Geronimo! Guatemala, estamos aqui!

This is the view of Antigua from our rooftop in the afternoon when it’s probably going to rain and visibility is poor, it was taken on the first day we got into Guatemala.

Hey everyone! I am now in Guatemala, beginning to learn Español as best as I can. We are 1 week into our 8 week program at a language school called Probigua in Antigua, Guatemala. This place is a whole different world! (por supuesto). I was expecting a drastic change in culture from the USA, so my transition to life in Central America is going extremely well. As long as I am able to just go with the flow everything happens smoothly and I am able to not get stressed out. We flew out of Denver on Sunday June 22 to Guatemala City. I was surprised at how relaxed I was about the whole process. I knew that we would land and someone would be there waiting for us with our names on a sign. That was all I knew, and I was okay with that. I knew God would take care of me and so I let things happen as they would. Everything went very smoothly and we were picked up and we drove out of Guatemala City to Antigua and were dropped off at our host family’s house. Our host family is great, a single mom (dad passed away) with 3 children (a teenager boy, and 2 girls ages 12 and 10). Her grandpa lives here too and other family members live very close by. I get my own bedroom and Deacon Augustine (another seminarian from Wyoming) has his own bedreem and we share a bathroom. We basically have the top level of their house to ourselves. Their house is organized differently from houses in the USA. My bedroom opens onto the rooftop (it is an outside door), and Deacon Augustine has the same setup. The first floor has a small kitchen, dining room, living room, and other bedrooms and a bathroom.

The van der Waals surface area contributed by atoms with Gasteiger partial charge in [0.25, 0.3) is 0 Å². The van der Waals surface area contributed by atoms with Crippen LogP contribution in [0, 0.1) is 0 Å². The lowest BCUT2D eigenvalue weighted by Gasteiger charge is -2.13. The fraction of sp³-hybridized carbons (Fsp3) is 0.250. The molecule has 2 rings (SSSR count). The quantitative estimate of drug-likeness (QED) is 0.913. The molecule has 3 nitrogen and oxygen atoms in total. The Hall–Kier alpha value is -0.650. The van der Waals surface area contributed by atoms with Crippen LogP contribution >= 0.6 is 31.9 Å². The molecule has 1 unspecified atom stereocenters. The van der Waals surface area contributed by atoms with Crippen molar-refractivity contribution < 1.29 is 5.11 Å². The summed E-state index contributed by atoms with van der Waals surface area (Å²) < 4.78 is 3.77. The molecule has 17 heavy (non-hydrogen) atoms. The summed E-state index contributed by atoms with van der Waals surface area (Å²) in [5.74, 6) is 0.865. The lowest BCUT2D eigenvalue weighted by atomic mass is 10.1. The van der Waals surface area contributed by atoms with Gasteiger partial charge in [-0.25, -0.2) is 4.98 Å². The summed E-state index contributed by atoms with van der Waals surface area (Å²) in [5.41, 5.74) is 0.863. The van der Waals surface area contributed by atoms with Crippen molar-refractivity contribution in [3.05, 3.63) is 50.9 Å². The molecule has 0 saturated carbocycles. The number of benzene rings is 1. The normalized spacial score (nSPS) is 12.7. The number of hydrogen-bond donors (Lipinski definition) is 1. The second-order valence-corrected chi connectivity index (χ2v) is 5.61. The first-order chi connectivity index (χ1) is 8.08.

I was impressed by the beauty of the land in Guatemala. We are in a valley surrounded by montains and the weather is vastly different from Wyoming. It rains almost everyday here. Out of the 6 days we’ve been here so far, only one day was without rain. The seasons are backwards to what I’m used to. The locals call this winter even though we are still north of the equator (we are in the rainy season). It’s a good thing I brought an umbrella…it’s definitely getting used! The morning after we got here I was blown away by the view I got when I stepped outside and looked south. Guatemala has volcanoes! Antigua has 4 volcanoes nearby and a huge one directly south of town that overlooks the city. This particular volcano is called: “Volcan de Agua.” It is called the Volcano of Water because it is an inactive volcano and a long time ago the crater at the top of the volcano filled with water because of rain and overflowed down the mountain destroying the nearby towns.

Volcán de Agua from our rooftop.
Volcán de Agua
Probigua Language School